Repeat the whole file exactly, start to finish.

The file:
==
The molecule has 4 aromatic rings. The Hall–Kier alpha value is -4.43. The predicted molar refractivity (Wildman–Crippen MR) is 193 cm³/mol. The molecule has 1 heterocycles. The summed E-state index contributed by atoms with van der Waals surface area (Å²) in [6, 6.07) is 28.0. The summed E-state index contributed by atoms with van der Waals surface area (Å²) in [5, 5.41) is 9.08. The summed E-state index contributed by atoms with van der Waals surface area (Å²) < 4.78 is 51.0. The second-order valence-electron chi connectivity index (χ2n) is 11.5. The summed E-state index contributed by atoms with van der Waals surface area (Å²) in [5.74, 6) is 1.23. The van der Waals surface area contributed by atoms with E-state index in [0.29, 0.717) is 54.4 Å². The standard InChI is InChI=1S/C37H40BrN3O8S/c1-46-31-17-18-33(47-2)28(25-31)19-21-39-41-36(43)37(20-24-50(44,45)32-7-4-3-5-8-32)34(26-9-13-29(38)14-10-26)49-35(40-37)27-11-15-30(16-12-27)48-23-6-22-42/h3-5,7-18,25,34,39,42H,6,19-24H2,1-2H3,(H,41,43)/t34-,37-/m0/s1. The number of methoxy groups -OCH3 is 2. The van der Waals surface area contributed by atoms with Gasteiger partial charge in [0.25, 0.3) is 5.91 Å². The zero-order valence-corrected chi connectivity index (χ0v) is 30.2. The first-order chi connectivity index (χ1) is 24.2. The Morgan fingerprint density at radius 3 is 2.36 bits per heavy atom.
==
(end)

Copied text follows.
The molecule has 4 aromatic rings. The Hall–Kier alpha value is -4.43. The predicted molar refractivity (Wildman–Crippen MR) is 193 cm³/mol. The molecule has 1 heterocycles. The summed E-state index contributed by atoms with van der Waals surface area (Å²) in [6, 6.07) is 28.0. The summed E-state index contributed by atoms with van der Waals surface area (Å²) in [5, 5.41) is 9.08. The summed E-state index contributed by atoms with van der Waals surface area (Å²) < 4.78 is 51.0. The second-order valence-electron chi connectivity index (χ2n) is 11.5. The summed E-state index contributed by atoms with van der Waals surface area (Å²) in [5.74, 6) is 1.23. The van der Waals surface area contributed by atoms with E-state index in [0.29, 0.717) is 54.4 Å². The standard InChI is InChI=1S/C37H40BrN3O8S/c1-46-31-17-18-33(47-2)28(25-31)19-21-39-41-36(43)37(20-24-50(44,45)32-7-4-3-5-8-32)34(26-9-13-29(38)14-10-26)49-35(40-37)27-11-15-30(16-12-27)48-23-6-22-42/h3-5,7-18,25,34,39,42H,6,19-24H2,1-2H3,(H,41,43)/t34-,37-/m0/s1. The number of methoxy groups -OCH3 is 2. The van der Waals surface area contributed by atoms with Gasteiger partial charge in [0.25, 0.3) is 5.91 Å². The zero-order valence-corrected chi connectivity index (χ0v) is 30.2. The first-order chi connectivity index (χ1) is 24.2. The Morgan fingerprint density at radius 3 is 2.36 bits per heavy atom.